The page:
I finally took the plunge. No, not marriage. That happened a long time ago. Not swimming either. That goes further back in time. It was the big question that most authors have on their mind – ‘Which is better – traditional publishing or self-publishing?’
My dilemma was a little different though. My MBA book (Beyond The MBA Hype) was already published in India by a mainstream publisher about 1.5 years back. The dilemma was related to my ebook.
Originally the book was written for the international reader. It’s about the generally unwritten and undiscussed aspects about management education. If your family members, friends, colleagues have been threatening to go abroad for studies, tell them to read it. The content, I always felt, was relevant to anyone considering an international MBA. However, along the editing process, the content was tweaked for the Indian reader. But I still wanted to get it out in the international market.
Outside India, I’m still a no-name author. Doesn’t mean that I’m a major phenomenon in India, sharing ideas with Vikram Seth on what we can jointly do to not return our million dollar advances. But in India, due to my little online platform, the right folks still know about my advisory work. That helps in creating awareness about the book. The same online platform also attracts international readers.
So instead of embarking on another wild goose chase with international publishers, I wondered if I should experiment a little in the self-publishing space. At best, the book reaches out to a global audience. Worst case, I still have an interesting blog post to share here with you.
There are some hard truths that I learnt from my experience in the print space that made the decision easier:
– Printed books will not make you rich.
You know about the royalty rates in India, right? No? Here’s a refresher – Book publishing industry: How the revenue pie gets shared
– Printed books will not allow you to scale across borders
You have country rights and then you have world rights. Your fight for visibility in your motherland is nothing when you consider the bigger market. How will you ensure that your printed book generates the right buzz in other countries?
– Printed books will struggle for shelf space in bookstores
Even after my book got an encouraging response (sold out twice and entered into a second edition), I still struggle to find my own book in stores when I go hunting (for a nice ego massage, rather than the book itself). After dodging the huge piles book bearing familiar names (Shri Dan Brown, Shri Bhagat and Shri Amish-ji), I go to the modest sections where the one-off copies of not so popular authors might be placed. When I don’t find it after 10 minutes of frantic searching, I ask for help. The confused look on the helpers’ faces is the least of my worries. The bigger issue is when I tell them the name of the book and they repeat it as if I came from Mars. “What was the name, saar? MBA Height? MBA Night?”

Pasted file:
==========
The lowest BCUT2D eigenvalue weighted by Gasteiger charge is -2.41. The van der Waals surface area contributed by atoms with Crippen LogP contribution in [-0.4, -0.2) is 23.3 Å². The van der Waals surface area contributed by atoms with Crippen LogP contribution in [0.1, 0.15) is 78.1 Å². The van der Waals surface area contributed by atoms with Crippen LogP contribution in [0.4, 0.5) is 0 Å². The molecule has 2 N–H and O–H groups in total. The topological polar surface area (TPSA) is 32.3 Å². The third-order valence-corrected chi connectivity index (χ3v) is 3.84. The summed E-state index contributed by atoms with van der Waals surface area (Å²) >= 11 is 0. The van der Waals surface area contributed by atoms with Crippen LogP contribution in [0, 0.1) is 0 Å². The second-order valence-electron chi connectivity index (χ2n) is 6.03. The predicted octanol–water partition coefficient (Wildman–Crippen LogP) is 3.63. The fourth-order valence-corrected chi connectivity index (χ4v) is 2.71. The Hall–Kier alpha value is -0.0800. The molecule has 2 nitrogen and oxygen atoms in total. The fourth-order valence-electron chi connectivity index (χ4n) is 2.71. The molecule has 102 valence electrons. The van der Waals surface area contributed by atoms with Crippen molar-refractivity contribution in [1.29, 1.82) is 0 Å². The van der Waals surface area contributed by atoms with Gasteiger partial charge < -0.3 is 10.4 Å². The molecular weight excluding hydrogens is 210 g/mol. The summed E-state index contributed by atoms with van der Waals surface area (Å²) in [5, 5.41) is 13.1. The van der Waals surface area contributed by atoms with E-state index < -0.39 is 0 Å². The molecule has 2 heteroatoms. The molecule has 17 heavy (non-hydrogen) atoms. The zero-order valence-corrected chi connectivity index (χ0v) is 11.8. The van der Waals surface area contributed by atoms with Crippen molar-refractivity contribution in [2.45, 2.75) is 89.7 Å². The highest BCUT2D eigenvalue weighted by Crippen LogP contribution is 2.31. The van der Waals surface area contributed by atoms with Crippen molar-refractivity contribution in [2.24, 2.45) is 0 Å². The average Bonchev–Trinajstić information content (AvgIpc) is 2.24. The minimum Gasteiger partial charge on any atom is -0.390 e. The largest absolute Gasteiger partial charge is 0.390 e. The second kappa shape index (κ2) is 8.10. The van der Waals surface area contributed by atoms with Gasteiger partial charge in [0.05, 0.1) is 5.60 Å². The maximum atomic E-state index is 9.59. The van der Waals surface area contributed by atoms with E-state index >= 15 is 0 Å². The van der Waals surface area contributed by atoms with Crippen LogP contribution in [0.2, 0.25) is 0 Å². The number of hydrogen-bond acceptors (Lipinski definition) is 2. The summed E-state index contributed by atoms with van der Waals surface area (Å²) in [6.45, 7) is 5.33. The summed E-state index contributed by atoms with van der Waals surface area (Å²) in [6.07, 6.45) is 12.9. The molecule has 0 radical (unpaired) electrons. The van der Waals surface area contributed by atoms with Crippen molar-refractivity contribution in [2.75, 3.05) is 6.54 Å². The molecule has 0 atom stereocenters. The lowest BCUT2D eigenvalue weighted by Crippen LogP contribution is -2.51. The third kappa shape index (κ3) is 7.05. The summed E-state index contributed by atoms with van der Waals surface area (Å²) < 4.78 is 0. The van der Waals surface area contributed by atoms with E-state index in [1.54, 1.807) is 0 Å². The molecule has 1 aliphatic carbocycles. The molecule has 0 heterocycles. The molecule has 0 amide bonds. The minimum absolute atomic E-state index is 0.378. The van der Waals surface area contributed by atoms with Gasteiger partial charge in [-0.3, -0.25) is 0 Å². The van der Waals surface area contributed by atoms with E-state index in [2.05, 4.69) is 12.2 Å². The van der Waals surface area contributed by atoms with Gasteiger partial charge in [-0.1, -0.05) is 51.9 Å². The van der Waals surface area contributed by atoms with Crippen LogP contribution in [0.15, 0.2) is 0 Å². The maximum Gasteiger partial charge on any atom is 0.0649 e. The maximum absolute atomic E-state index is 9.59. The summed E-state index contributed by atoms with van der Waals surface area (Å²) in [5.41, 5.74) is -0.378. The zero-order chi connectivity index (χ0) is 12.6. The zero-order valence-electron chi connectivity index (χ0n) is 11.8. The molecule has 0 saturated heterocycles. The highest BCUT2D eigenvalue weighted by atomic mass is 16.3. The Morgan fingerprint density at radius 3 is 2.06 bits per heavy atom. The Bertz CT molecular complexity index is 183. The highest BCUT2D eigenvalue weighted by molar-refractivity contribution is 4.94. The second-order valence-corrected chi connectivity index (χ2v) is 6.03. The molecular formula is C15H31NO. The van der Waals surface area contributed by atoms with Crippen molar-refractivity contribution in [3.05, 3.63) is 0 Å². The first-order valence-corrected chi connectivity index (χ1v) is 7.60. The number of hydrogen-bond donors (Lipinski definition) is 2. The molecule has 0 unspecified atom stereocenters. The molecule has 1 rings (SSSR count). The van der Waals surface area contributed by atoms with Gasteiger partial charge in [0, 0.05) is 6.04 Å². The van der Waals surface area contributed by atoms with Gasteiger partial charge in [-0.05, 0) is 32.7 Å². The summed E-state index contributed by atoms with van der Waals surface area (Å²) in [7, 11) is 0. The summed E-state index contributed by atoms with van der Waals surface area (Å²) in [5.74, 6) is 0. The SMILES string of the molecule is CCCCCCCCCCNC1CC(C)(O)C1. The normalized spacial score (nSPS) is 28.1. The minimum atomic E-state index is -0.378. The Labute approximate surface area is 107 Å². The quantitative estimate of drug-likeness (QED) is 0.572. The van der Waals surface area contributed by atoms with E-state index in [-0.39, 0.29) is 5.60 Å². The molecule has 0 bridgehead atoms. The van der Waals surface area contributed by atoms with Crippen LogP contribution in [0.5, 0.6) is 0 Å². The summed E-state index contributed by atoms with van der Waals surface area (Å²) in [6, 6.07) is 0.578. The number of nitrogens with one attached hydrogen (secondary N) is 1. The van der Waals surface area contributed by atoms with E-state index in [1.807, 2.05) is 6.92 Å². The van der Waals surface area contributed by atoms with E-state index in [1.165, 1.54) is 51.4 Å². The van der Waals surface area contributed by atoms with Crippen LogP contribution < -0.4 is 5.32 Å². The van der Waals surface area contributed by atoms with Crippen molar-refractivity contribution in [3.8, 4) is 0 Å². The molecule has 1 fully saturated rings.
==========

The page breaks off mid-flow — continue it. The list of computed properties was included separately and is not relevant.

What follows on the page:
After a few minutes, I’m confused whether I wrote a book on management education or health or erotica. If neither the author nor the helper can find the book, why would an impatient reader spend valuable time. He’ll just pick up another related book and leave.
That’s the reality for small-time authors like you and me. Unless you break into the top 0.1% (randomly generated number), shelf space will be a constant uphill battle.
But this isn’t about saying printed books aren’t worth considering. Of course they are. The point here is – what’s there to lose if you skip the print medium and go green?
So, I went ahead and got the book published on Amazon under the shiny new brand – Booksoarus. The content editing, formatting, layout, cover page, testing for device compatibility yada yada was managed by the Booksoarus team.
I wasn’t sure what the reception would be.
Folks in India don’t like ebooks, said many articles. Ebook readers like Kindle don’t sell in India, said many more. And all those facts are true. So I told myself, most of my readers are used to reading my work online anyway (through my MBA blog). And no one needs a Kindle to read ebooks. Amazon provides free Apps to read the ebooks on PC, laptops, iPads, iPhones and all kinds of devices.
Despite all those self-assurances, I was still tense about the ebook and whether it’ll have takers.
Then in a week I checked the Amazon statistics to see how the book published by an unknown writer, through an unknown publishing brand was doing. Here are the results.
I understand this might be book’s fleeting 15 minutes of fame and the ratings / rankings will change over time. But I’m happy that the experiment has not been a complete failure. Gives hope to other chota-mota authors (like me) that there’s another credible avenue that you can explore to get your work in front of folks who really matter – your readers.
If you found this post interesting, read what happened next in this follow-up post – Book marketing plan that got Business Doctors sold out in under a year.
Have you been considering self-publishing on Amazon? What are your concerns? If you have already been published, what’s your experience?